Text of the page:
The following commentary does not necessarily reflect the views of AgWeb or Farm Journal Media. The opinions expressed below are the author's own.
As a farm machinery mechanic and writer, Dan brings a hands-on approach that only a pro can muster. Along with his In the Shop blog, Dan writes a column by the same name as well as the Shop Series for Farm Journal magazine. Always providing practical information, he is a master at tackling technical topics and making them easy for all of our readers to understand. He and his wife, Becky, live near Bouton, Iowa.
I was talking recently to a production welder, and he told me that while welding he wears a full-blown, insulated leather welding gauntlet on his left hand, and a TIG welding glove on his right hand. The welding gauntlet allows him to comfortably position, hold and move hot metal pieces. The lightweight TIG welding glove protects his hand and wrist from sparks and slag, but its lightweight goatskin hide is flexible enough to give him better "feel" while holding and operating a stick electrode, or MIG handle and trigger.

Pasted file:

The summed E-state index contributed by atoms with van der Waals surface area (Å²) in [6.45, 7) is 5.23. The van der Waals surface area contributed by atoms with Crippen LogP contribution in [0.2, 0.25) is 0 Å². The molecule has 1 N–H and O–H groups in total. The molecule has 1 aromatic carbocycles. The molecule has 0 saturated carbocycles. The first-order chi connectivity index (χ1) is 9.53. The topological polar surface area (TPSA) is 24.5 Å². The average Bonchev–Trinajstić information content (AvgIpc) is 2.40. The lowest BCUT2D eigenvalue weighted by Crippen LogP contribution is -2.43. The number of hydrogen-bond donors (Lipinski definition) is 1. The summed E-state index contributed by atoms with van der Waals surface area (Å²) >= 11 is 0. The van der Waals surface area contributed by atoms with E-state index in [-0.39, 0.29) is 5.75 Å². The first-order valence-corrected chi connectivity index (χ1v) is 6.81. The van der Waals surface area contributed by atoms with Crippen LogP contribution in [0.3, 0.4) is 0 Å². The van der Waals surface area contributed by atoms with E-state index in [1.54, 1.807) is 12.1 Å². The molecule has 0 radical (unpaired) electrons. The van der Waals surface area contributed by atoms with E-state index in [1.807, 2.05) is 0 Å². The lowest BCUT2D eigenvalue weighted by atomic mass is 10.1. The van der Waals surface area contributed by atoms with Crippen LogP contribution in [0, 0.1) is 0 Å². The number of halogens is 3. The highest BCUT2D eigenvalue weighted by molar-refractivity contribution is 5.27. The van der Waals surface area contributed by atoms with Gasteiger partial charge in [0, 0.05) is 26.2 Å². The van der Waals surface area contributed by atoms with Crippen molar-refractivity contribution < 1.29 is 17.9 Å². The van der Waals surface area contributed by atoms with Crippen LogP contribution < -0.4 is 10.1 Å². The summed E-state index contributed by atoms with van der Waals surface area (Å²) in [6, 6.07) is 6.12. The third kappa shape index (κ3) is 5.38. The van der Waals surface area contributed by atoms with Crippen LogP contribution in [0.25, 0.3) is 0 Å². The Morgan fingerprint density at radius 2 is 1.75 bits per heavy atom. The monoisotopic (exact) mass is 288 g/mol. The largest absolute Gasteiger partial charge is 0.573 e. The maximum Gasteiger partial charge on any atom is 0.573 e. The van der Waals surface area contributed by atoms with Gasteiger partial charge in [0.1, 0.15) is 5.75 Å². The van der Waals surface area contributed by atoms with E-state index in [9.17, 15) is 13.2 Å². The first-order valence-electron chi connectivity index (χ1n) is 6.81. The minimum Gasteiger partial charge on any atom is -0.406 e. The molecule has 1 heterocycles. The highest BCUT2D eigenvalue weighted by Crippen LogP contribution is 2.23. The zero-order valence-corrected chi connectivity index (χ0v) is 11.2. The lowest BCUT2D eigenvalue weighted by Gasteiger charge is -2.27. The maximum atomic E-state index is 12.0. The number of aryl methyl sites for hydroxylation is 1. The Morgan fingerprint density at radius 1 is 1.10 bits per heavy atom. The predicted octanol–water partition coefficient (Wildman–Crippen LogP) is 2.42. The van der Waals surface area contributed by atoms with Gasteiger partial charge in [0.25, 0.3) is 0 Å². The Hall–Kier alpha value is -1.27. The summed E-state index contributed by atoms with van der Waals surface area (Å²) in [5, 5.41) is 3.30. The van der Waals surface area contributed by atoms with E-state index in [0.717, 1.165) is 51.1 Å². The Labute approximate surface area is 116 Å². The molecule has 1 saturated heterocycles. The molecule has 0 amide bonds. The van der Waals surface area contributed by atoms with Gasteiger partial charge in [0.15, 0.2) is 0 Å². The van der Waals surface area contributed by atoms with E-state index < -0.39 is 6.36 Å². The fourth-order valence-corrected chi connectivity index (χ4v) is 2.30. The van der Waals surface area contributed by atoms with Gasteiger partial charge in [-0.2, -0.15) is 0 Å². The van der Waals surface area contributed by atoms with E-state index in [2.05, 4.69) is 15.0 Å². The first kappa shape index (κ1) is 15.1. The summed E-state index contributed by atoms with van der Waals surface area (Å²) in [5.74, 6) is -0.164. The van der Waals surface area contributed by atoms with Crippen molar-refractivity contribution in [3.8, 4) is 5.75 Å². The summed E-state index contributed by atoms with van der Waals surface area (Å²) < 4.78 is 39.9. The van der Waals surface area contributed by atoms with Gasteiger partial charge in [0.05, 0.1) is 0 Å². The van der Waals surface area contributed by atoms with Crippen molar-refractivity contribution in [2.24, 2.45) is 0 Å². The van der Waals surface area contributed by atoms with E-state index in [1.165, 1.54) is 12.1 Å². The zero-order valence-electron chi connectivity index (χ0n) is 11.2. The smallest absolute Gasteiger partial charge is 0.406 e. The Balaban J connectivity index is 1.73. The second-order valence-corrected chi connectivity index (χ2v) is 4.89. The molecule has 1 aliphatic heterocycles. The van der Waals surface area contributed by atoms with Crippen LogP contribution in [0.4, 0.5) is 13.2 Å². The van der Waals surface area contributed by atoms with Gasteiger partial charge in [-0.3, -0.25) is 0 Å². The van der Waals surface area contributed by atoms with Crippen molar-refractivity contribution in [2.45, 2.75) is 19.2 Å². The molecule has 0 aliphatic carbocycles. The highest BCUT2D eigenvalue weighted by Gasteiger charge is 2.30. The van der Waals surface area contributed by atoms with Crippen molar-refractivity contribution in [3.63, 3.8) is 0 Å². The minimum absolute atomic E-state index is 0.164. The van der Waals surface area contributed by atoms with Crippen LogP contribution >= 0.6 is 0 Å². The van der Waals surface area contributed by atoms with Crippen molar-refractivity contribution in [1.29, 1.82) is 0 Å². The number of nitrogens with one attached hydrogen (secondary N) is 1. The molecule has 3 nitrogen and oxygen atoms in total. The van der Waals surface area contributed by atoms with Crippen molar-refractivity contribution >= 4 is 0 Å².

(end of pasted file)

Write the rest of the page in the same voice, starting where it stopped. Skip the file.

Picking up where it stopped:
In the past I've used either heavy welding gloves on both hands (which was clumsy) or lightweight cowhide leather gloves on both hands (then I couldn't handle really hot metal, and the cowhide shrank and got "hard" when exposed to extreme heat.) Using different kinds of gloves gives me the flexibility I need with my right hand, and the extreme heat protection I need on my left hand.
Maybe you had already figured this trick out, and always use different gloves when welding. But it was a "Duh!" moment for me.
And--in case you're one of those "manly men" who are tough enough to weld bare-handed, without gloves--the quality of my welding improved significantly when I started wearing gloves because I wasn't always jerking and jumping when sparks landed on my bare hands.
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